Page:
King and a President
The Morgan County Branch of the NAACP celebrates Dr. King Day and Obama’s inauguration
story by stephanie johns
photo of morning service by stephanie johns
photos of evening service by jesse walker
ivil rights activist Dr. Martin Luther King Jr. would have been 84 this year. His assassination in 1968 marked the end of his life but not of his impact.
Part of that impact, as noted during one of the MLK events held on Monday, was the inauguration of our 44th president: Barack Obama.
The Rev. W.J. Reid, president of the Morgan County Ministers Union and a member of the NAACP, remarked on the significance of celebrating King’s birthday the same day that Obama was sworn in for his second term.
“If you had children in your house and you didn’t lead them to watching the television, explain to them what was going on, you made a terrible mistake,” he said.
The local branch of the National Association for the Advancement of Colored People (NAACP) sponsored the events.
MLK Day begins with breakfast service
“Martin Luther King was a landmark etched upon the landscape of our country,” said the Rev. Wayne Ghann, speaker at the Dr. Martin Luther King Jr. Holiday Birthday Celebration held Monday Morning.
More than four dozen people gathered Monday morning to celebrate the birth of King and enjoy breakfast followed by a program full of speakers at Source of Light Ministries.
The Rev. Aaron Carter introduced Ghann, senior pastor at Rutledge Baptist Church.
Carter, NAACP Morgan County Branch Religious Affairs Chairperson, said that Ghann does not see color.
“He’s a man of God,” he said.
Ghann urged those present to keep the focus King had and to make a mark on the world for the Lord.
“His eyes were on his people,” he said. “His heart was on God.”
Ghann said people do not have any idea what they believe or why they believe it.
“Martin Luther King did,” he said. “He wasn’t about doing church but about being the church.”
He finished by saying that without a vision, the people perish.
“Thank God for men of vision,” he said. “Thank God for Martin Luther King, a man for all people.”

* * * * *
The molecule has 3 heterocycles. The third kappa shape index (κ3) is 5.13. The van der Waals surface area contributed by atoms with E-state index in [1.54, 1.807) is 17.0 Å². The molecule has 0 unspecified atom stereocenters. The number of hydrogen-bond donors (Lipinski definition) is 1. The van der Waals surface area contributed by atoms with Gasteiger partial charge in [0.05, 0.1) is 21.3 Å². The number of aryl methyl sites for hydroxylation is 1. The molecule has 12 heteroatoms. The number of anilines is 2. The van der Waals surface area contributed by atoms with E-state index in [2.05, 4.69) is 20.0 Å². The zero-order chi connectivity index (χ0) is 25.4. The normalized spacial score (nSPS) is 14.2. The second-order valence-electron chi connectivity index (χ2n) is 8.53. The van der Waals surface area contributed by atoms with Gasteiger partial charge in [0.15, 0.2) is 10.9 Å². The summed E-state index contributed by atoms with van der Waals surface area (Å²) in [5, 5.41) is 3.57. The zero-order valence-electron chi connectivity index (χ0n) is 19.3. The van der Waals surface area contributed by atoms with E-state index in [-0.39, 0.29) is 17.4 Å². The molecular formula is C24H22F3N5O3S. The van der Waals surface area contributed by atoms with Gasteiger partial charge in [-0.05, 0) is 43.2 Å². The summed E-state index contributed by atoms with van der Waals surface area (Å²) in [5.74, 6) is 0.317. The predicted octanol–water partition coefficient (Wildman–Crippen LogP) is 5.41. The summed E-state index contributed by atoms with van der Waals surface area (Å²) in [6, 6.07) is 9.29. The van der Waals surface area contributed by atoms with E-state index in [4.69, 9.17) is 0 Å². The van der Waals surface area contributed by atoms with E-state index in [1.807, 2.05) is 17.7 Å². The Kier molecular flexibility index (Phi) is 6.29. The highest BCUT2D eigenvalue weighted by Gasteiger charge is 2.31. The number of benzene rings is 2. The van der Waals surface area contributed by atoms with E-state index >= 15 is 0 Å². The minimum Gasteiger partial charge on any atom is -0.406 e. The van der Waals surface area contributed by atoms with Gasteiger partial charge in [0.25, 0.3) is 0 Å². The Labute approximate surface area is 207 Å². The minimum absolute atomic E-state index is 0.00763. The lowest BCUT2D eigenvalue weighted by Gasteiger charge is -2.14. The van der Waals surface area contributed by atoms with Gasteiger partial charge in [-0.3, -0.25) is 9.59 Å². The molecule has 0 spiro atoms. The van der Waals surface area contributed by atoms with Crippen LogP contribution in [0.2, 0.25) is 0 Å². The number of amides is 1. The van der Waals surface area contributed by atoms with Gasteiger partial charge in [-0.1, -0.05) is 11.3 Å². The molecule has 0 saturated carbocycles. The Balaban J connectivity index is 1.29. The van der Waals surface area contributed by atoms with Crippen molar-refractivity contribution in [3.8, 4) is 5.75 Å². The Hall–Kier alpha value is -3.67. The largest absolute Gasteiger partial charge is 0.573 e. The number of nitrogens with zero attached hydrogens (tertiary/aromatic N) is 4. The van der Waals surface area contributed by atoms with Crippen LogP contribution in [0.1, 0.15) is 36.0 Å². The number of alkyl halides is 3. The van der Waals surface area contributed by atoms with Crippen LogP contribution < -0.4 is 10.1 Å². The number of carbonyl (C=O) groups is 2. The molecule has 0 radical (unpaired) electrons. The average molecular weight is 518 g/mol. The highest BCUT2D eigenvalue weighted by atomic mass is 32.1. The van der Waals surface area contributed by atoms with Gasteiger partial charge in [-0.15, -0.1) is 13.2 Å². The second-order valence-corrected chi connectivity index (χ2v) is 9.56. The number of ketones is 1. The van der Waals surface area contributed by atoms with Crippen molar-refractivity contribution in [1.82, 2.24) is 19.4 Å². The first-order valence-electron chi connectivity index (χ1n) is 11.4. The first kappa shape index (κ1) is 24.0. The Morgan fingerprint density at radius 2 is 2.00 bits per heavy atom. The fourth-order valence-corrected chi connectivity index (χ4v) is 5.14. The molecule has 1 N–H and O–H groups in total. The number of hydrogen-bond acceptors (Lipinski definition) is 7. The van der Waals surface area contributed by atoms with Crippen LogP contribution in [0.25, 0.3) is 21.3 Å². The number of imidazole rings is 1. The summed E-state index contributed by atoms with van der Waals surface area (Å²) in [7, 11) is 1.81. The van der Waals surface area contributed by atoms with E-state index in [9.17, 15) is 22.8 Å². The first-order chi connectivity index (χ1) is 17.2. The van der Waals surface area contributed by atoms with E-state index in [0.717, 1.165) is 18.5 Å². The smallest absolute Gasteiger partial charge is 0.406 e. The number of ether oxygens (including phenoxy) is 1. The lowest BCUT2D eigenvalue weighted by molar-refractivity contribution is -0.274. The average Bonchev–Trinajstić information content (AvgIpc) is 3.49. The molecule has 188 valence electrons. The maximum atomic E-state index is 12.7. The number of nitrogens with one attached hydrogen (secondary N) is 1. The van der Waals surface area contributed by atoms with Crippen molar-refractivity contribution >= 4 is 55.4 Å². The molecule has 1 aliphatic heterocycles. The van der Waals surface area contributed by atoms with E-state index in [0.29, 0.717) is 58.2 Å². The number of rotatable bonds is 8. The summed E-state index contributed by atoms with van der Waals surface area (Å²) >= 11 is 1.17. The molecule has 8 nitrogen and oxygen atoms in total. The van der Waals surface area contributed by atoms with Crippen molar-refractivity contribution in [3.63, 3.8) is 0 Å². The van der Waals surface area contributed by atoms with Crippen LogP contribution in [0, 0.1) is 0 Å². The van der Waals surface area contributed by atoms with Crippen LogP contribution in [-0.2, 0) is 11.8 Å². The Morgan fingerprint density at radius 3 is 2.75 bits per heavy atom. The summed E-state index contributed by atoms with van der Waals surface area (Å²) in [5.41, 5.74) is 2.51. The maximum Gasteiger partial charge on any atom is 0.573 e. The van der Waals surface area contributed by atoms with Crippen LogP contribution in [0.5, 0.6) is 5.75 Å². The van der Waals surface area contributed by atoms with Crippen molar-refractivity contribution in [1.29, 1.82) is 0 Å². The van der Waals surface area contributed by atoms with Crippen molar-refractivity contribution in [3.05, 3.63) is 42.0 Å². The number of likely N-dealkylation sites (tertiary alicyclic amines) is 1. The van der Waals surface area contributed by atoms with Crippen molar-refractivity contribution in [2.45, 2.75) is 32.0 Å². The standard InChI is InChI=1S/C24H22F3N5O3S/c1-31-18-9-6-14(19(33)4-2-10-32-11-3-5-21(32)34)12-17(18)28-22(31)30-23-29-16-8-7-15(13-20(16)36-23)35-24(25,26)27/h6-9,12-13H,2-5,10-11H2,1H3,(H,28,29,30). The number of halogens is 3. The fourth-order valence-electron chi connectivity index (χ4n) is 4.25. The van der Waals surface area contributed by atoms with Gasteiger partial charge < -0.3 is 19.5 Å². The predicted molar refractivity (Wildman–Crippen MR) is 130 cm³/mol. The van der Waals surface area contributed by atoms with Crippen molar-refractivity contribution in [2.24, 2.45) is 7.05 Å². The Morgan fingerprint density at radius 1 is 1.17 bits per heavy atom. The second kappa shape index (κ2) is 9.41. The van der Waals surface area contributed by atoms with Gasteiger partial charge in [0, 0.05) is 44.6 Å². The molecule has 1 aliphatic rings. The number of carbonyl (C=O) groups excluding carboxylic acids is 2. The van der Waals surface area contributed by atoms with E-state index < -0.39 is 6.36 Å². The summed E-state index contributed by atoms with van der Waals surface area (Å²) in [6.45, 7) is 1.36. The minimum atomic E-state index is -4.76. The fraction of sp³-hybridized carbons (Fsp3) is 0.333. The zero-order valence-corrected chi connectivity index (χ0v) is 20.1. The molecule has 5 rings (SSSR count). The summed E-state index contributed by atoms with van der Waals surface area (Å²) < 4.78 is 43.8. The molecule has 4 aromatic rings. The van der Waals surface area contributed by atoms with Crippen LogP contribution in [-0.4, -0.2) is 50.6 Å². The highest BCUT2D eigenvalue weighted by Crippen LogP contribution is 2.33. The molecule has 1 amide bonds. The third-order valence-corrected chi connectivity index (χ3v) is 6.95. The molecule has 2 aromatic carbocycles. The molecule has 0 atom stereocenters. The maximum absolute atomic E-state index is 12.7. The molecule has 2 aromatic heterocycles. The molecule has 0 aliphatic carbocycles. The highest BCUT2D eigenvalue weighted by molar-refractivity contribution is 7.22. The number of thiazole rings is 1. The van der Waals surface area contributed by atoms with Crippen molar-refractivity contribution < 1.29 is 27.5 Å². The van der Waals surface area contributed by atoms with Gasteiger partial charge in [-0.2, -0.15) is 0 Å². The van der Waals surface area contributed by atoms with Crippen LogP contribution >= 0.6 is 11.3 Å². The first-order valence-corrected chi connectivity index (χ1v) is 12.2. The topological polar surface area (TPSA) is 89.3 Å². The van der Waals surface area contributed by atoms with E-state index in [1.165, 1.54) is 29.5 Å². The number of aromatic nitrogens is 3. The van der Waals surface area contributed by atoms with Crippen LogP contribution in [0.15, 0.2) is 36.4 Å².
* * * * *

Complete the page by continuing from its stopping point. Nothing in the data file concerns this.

MLK Day ends with religious service
The Rev. Fred Perriman, a native of Morgan County, spoke at the evening service honoring King.
Perriman, pastor of Ebenezer Baptist Church in Lincolnton, is a member of the Madison City Council and a life member of the NAACP.
He began by noting the importance of telling the next generation that it was not always the way it is now.
“They need to understand the legacy and why we celebrate,” he said.
Perriman then spoke about separate bathrooms and separate schools, of backdoor entrances into restaurants and homes.
He recalled separate seating at the movie theater in Madison: Blacks were upstairs in the back while whites were downstairs in the front.
He spoke about Rosa Parks who refused to give up her bus seat to a white person because she was tired.
“Now we can drive the bus,” he said. “We can now buy the bus.”
Perriman said that King was important for what he stood for and what he died for.
“’I have a dream’ – those four words have had a tremendous impact,” he said. “A dream that would carry us from the cotton fields to the White House of the United States.”
Perriman said they have seen progress in the last 50 years but there still is much to be done.
“I get disturbed … the jailhouse is bigger than our schools,” he said. “When Dr. King fought for equality he fought for us to do it right.”
Perriman said people must continue to go to the voting polls because every vote counts.
“Even in 2013 we have not fully reached the dream,” he said. “We must continue to honor (King’s) legacy.”
Once Perriman finished speaking Johnson closed the program.
“The dream is good but it’s time to wake up and start living the dream,” he said.
Printed in the January 24, 2013 edition.